Risky Business

Classic 50's Sign

Oh my giddy shit. Look, kraken-lovers, while I appreciate that there are some people out there who are trying really, really hard to embrace equality and scare away the memories of The Cannonball Run my head spins at how badly they actually manage to do it. I present to you now one such example. I beg you, gird yourselves.

See, I have been forwarded a press release pimping a “leadership guru” called Rene Carayol who will be appearing at a forum for the Institute of Risk Management in May (stick with me for fuck sake). And the theme of said extravaganza? “Mum’s the word”. Indeed, Carayol says, “Some of the best leaders in society today are our mothers at home. They’re making big decisions constantly, on the hour, every hour. They’re having to motivate people, they’re having to connect with the kids, they’ve got to budget, they’ve got to make things happen, they’ve got to deliver. And guess what? They’ve never been trained.”

He goes on: “They are the role models for risk managers. Everyone talks to mum. Everyone listens to mum. Everyone trusts mum. Mum’s got something for everyone. Just like the chief risk officer (CRO). But what is it that mums have that the CRO doesn’t have? It’s unqualified love, unconditional love.”

Bugger me. I barely know where to begin. While I have no doubt that this is all being spouted with the best of intentions I feel ironically obliged to warn the nation’s risk managers of the risks of patronising every woman who ever saw milk leak from her teets.

For a start, what in the frig is with this chocolate box notion of mothering? See from where I stand mothering is about as far from Carayol’s description as Mark Thatcher is from being an upstanding individual. “Everyone talks to mum”? Yeah, like she’s shit. “Everyone trusts mum”? Not since she’s been sleep deprived. “Everyone listens to mum”? So that’s why she has to shout “clean your teeth!” fifteen times a fucking day.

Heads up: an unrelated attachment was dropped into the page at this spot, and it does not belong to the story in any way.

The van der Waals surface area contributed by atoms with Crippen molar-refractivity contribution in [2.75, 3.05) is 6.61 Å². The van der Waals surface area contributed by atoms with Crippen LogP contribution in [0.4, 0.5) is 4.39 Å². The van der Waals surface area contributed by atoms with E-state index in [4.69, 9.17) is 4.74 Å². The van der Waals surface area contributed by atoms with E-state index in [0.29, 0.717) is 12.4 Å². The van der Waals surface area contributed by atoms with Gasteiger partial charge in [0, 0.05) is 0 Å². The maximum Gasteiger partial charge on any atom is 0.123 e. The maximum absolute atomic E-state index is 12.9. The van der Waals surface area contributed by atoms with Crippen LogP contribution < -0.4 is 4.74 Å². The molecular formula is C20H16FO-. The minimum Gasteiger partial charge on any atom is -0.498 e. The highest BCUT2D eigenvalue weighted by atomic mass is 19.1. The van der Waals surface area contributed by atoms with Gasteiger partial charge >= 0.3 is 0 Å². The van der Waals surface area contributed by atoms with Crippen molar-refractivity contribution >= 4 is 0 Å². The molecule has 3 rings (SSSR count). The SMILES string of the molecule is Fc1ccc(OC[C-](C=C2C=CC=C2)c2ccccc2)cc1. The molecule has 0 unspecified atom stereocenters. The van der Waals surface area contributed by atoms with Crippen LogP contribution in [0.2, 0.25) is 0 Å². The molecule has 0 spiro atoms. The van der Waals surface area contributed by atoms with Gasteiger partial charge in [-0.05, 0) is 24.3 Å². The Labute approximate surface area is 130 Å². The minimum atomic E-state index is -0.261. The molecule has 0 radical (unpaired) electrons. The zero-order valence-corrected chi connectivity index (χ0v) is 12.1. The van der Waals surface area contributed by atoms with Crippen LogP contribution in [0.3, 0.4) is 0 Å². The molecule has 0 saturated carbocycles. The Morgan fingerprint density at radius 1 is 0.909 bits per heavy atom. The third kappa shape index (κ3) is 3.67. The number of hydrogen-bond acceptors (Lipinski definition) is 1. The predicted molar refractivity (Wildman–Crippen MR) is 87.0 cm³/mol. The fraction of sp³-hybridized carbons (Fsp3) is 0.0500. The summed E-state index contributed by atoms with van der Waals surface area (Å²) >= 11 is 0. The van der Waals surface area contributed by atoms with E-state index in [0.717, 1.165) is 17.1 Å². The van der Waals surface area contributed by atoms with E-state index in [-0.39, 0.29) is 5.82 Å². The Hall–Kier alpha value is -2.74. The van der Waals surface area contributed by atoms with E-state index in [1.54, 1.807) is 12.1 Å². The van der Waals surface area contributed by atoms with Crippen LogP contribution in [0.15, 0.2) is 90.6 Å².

Carayol bleats all of this because he thinks risk managers need the “soft skills” of mothers but I have news for him. I’m a mother and barely recognise myself in this wild description. The only soft skills I’ve developed since the birth of Kraken Junior are the ability to scrape a booger from a tiny nostril with a finger nail and to spot that I have toddler shit smeared across my knuckles. Apart from which I have the patience of Vesuvius, the motivational discretion of a steam-roller and the leadership skills of injured fruit bats. Believe me, if this mother set trotter in the Institute of Risk Management she’d be wrestled to the ground.

Anyway, why has Carayol decreed that it is mothers who have these attributes? Don’t dads have them too? I mean I can count on one finger how many times Conjugal Kraken has  offered to drop-kick Kraken Junior but long ago lost count of the times he’s cajoled, encouraged, praised and persuaded her. In fact it’s usually me who has to be talked down from feeding her to next door’s dog. Perhaps I should demand an even closer look at the contents of Conjugal Kraken’s gussetry just in case he became this fabled mother-creature when I wasn’t looking.

See, if Carayol had made this motivational spaffage about parenting, and not just mothering, this wouldn’t be such a monumental fuck up. That’s because the skills he values so highly have sod all to do with whether a parent is actually sporting a vagina. And while I have no doubt that Carayol is trying to be inclusive what he’s really doing is singling out women as the homemakers and child rearers while labelling dads as the guys who inhabit careers, Hobbit-like, for twelve hours a day. That sounds to me about as motivational as a cow’s wet fart.

So I may pitch up to this particular event, just for the purposes of dragging Carayol from the podium and showing him a side of  mothers that he clearly knows nothing about. Hopefully someone will warn him of the risks of opening his mouth. “Everyone listens to mum”? Well it’s about bloody time he did.

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2 Responses to Risky Business

  1. Andy says:

    It also conveniently avoids another reason why ‘some of the best leaders in society today are our mothers at home’. They have been trained, they have done it before but they can’t get back into the workplace. Astronomical child care costs, lack of flexible working and the perception of others can be pretty big barriers.

  2. Kim says:

    It’s incredibly patronising because it assumes that all mothers are equally good – that the simple act of becoming a mother and looking after kids equips you with a whole new set of skills that you might not otherwise have. Whereas in fact, we know that some mothers are lazy, bad-tempered and easily bored. Hell, I’m one of them.

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